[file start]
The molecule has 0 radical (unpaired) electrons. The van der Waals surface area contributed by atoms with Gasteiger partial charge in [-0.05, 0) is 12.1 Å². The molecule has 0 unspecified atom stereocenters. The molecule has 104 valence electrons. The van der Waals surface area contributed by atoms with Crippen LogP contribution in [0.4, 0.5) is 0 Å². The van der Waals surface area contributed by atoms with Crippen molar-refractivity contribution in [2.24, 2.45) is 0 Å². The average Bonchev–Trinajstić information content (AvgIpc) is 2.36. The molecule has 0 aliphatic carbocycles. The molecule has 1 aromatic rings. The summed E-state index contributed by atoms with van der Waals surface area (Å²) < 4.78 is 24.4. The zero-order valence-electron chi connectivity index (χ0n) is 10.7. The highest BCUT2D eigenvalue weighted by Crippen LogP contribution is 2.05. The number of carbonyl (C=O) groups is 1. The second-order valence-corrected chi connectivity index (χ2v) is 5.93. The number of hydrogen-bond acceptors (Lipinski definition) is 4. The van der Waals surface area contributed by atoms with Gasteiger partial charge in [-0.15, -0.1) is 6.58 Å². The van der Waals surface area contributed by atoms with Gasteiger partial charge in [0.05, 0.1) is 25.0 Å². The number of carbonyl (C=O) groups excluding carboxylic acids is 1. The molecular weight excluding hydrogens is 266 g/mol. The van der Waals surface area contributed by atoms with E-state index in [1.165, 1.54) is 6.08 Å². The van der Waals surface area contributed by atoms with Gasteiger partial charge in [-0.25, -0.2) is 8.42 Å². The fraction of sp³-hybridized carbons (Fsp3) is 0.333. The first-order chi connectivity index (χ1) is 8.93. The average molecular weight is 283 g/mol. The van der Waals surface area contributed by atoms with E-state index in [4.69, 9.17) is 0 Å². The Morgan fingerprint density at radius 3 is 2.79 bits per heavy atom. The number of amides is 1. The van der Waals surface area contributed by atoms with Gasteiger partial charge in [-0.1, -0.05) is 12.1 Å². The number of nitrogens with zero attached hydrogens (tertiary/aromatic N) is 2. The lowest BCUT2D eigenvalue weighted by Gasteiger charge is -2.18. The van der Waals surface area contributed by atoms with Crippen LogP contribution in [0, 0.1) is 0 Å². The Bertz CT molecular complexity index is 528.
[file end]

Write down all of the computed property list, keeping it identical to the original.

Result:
The molecule has 0 radical (unpaired) electrons. The van der Waals surface area contributed by atoms with Gasteiger partial charge in [-0.05, 0) is 12.1 Å². The molecule has 0 unspecified atom stereocenters. The molecule has 104 valence electrons. The van der Waals surface area contributed by atoms with Crippen LogP contribution in [0.4, 0.5) is 0 Å². The van der Waals surface area contributed by atoms with Crippen molar-refractivity contribution in [2.24, 2.45) is 0 Å². The average Bonchev–Trinajstić information content (AvgIpc) is 2.36. The molecule has 0 aliphatic carbocycles. The molecule has 1 aromatic rings. The summed E-state index contributed by atoms with van der Waals surface area (Å²) < 4.78 is 24.4. The zero-order valence-electron chi connectivity index (χ0n) is 10.7. The highest BCUT2D eigenvalue weighted by Crippen LogP contribution is 2.05. The number of carbonyl (C=O) groups is 1. The second-order valence-corrected chi connectivity index (χ2v) is 5.93. The number of hydrogen-bond acceptors (Lipinski definition) is 4. The van der Waals surface area contributed by atoms with Gasteiger partial charge in [-0.15, -0.1) is 6.58 Å². The van der Waals surface area contributed by atoms with Gasteiger partial charge in [0.05, 0.1) is 25.0 Å². The number of carbonyl (C=O) groups excluding carboxylic acids is 1. The molecular weight excluding hydrogens is 266 g/mol. The van der Waals surface area contributed by atoms with E-state index in [1.165, 1.54) is 6.08 Å². The van der Waals surface area contributed by atoms with Gasteiger partial charge in [-0.25, -0.2) is 8.42 Å². The fraction of sp³-hybridized carbons (Fsp3) is 0.333. The first-order chi connectivity index (χ1) is 8.93. The average molecular weight is 283 g/mol. The van der Waals surface area contributed by atoms with E-state index in [4.69, 9.17) is 0 Å². The Morgan fingerprint density at radius 3 is 2.79 bits per heavy atom. The number of amides is 1. The van der Waals surface area contributed by atoms with Gasteiger partial charge in [-0.1, -0.05) is 12.1 Å². The number of nitrogens with zero attached hydrogens (tertiary/aromatic N) is 2. The lowest BCUT2D eigenvalue weighted by Gasteiger charge is -2.18. The van der Waals surface area contributed by atoms with Crippen LogP contribution in [0, 0.1) is 0 Å². The Bertz CT molecular complexity index is 528.